Jason Szep's Washingtonpost.com (originally from Reuters) article, Technology Reshapes America's Classrooms starts off with exciting examples from a charter school in Boston that is using technology in revolutionary ways not seen in many public schools.
It has no textbooks. Students receive laptops at the start of
each day, returning them at the end. Teachers and students maintain blogs. Staff
and parents chat on instant messaging software. Assignments are submitted
through electronic "drop boxes" on the school's Web site.
"The dog ate my homework" is no excuse here.The experiment ... began two years ago at cost of about $2 million, but last year was the first in which all 7th and 8th grade students received laptops. Classwork is done in Google Inc's free applications like Google Docs, or Apple's iMovie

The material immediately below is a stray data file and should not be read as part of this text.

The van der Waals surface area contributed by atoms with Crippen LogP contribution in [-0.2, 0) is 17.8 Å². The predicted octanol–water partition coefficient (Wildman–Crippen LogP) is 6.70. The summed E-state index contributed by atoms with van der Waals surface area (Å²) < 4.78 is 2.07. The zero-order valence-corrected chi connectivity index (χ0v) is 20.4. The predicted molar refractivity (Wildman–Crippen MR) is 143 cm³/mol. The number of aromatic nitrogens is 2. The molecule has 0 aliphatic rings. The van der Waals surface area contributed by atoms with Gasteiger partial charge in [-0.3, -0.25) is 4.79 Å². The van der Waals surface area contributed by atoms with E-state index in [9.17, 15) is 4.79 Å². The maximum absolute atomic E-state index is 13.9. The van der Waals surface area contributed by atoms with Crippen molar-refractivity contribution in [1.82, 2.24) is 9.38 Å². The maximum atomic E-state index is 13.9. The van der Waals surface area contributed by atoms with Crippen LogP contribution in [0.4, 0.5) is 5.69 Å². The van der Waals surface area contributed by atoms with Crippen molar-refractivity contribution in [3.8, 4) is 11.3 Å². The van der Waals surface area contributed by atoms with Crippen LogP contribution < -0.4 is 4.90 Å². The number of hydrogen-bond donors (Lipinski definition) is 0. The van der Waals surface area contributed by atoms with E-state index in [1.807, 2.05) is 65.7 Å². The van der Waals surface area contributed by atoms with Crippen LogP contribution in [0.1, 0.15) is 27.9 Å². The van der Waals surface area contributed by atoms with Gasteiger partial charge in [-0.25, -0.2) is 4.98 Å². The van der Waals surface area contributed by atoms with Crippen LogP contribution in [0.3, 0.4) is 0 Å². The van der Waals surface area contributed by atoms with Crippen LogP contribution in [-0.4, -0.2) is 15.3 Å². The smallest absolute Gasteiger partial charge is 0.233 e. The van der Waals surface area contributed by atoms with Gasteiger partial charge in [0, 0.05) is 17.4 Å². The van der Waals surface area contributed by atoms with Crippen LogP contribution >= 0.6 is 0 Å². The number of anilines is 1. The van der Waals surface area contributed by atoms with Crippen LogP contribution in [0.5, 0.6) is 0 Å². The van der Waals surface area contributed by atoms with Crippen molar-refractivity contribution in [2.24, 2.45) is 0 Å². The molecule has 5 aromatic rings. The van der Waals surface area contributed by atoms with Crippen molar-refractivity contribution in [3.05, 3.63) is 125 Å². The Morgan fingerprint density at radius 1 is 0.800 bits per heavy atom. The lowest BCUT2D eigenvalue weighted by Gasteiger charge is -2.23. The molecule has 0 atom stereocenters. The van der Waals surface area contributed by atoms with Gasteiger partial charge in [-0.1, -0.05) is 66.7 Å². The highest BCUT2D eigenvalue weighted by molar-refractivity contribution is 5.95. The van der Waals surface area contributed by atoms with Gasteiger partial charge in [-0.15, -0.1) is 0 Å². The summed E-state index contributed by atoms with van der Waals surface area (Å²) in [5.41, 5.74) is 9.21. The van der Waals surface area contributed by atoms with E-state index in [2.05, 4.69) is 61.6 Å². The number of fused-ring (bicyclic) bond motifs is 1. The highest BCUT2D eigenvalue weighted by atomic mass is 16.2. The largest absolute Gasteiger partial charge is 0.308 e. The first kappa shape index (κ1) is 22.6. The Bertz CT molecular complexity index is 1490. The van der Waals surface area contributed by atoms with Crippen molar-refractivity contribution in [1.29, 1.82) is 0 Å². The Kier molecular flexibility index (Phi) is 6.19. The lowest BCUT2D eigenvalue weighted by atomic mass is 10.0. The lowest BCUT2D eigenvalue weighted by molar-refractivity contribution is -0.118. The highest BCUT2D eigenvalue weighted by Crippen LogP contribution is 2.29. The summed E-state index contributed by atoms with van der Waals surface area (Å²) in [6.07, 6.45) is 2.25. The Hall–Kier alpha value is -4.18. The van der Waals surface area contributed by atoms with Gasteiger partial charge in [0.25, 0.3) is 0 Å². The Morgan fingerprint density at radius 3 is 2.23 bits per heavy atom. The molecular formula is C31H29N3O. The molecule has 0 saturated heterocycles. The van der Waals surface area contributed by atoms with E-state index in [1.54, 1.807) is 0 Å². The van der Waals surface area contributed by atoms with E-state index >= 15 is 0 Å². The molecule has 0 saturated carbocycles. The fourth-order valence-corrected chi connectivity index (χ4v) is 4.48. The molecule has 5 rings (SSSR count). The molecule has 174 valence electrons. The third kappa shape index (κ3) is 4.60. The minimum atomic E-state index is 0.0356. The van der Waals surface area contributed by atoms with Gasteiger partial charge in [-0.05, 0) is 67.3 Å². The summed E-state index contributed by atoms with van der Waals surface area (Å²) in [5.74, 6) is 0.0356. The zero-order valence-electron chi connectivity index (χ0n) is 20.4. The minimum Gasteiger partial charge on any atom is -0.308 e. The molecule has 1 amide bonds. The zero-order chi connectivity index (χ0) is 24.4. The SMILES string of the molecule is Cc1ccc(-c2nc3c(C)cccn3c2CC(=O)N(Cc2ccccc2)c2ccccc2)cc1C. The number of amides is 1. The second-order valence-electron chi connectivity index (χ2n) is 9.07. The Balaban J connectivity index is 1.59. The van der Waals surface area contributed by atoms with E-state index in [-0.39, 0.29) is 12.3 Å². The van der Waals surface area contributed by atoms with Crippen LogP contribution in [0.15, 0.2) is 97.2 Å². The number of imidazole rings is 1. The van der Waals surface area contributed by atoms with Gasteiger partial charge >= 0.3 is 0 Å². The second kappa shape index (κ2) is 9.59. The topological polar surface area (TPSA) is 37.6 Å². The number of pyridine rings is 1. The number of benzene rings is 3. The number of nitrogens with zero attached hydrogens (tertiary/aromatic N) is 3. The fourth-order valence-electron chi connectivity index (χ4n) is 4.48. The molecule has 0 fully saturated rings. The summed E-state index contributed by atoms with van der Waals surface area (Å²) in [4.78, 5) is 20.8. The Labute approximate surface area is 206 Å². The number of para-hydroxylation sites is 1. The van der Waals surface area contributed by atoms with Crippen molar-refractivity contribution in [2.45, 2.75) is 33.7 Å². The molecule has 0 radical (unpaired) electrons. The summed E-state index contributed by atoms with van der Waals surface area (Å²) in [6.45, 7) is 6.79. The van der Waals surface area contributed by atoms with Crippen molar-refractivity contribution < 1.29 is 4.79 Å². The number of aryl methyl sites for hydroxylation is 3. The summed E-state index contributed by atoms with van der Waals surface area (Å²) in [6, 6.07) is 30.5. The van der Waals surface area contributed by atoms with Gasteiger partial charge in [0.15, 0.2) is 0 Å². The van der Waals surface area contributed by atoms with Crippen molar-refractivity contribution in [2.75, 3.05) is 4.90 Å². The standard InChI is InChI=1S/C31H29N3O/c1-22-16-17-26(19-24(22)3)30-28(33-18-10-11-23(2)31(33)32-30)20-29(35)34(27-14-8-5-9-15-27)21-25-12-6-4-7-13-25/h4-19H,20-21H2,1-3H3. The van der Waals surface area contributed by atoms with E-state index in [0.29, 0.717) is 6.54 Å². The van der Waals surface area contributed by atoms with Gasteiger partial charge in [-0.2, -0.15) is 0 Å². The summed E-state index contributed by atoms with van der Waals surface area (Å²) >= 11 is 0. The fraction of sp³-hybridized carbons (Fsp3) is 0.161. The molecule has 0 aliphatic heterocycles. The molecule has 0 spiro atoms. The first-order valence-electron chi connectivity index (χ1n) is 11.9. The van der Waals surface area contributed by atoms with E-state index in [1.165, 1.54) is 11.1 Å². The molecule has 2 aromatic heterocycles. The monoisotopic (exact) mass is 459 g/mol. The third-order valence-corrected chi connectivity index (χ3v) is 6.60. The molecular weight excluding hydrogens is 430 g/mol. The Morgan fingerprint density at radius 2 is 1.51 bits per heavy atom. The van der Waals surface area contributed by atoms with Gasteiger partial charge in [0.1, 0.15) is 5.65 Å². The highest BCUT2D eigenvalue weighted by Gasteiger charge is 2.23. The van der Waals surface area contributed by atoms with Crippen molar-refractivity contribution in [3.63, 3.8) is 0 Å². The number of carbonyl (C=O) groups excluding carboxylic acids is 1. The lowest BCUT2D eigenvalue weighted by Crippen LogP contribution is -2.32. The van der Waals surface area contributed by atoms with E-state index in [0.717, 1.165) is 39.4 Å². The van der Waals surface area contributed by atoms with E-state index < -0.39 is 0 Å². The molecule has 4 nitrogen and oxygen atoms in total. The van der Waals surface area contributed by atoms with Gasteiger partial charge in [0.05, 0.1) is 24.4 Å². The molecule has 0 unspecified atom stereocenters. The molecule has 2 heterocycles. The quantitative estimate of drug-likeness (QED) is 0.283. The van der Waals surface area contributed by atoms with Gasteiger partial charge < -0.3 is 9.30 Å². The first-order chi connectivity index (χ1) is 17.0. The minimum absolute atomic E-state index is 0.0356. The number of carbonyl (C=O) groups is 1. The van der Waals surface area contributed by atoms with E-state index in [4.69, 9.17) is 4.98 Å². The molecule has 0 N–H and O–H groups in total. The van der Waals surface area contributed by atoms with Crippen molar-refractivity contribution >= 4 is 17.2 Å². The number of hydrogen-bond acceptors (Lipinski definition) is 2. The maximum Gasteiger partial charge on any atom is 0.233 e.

and specialized educational software like FASTT Math.Unlike traditional schools, Frederick's students work at vastly
different levels in the same classroom. Children with special needs rub
shoulders with high performers. Computers track a range of aptitude levels,
allowing teachers to tailor their teaching to their students' weakest areas,
The potential implications of this are exciting for an inclusion advocate, like myself, although I imagine the students with special needs are probably students with high incidence disabilities, as opposed to the students with low incidence disabilities that I typically support in general ed settings. It is nice to see mainstream media acknowledging the impact technology and a Universally Designed for Learning classroom (even though it does not use this term) can have on teaching.
The article goes on to discuss the impact of the internet on education and the prediction that 50% of high school courses will be taught online by 2019. It makes me think Karl Fisch's 20/20 Vision may run ahead of schedule, beyond even his foretelling of President Obama!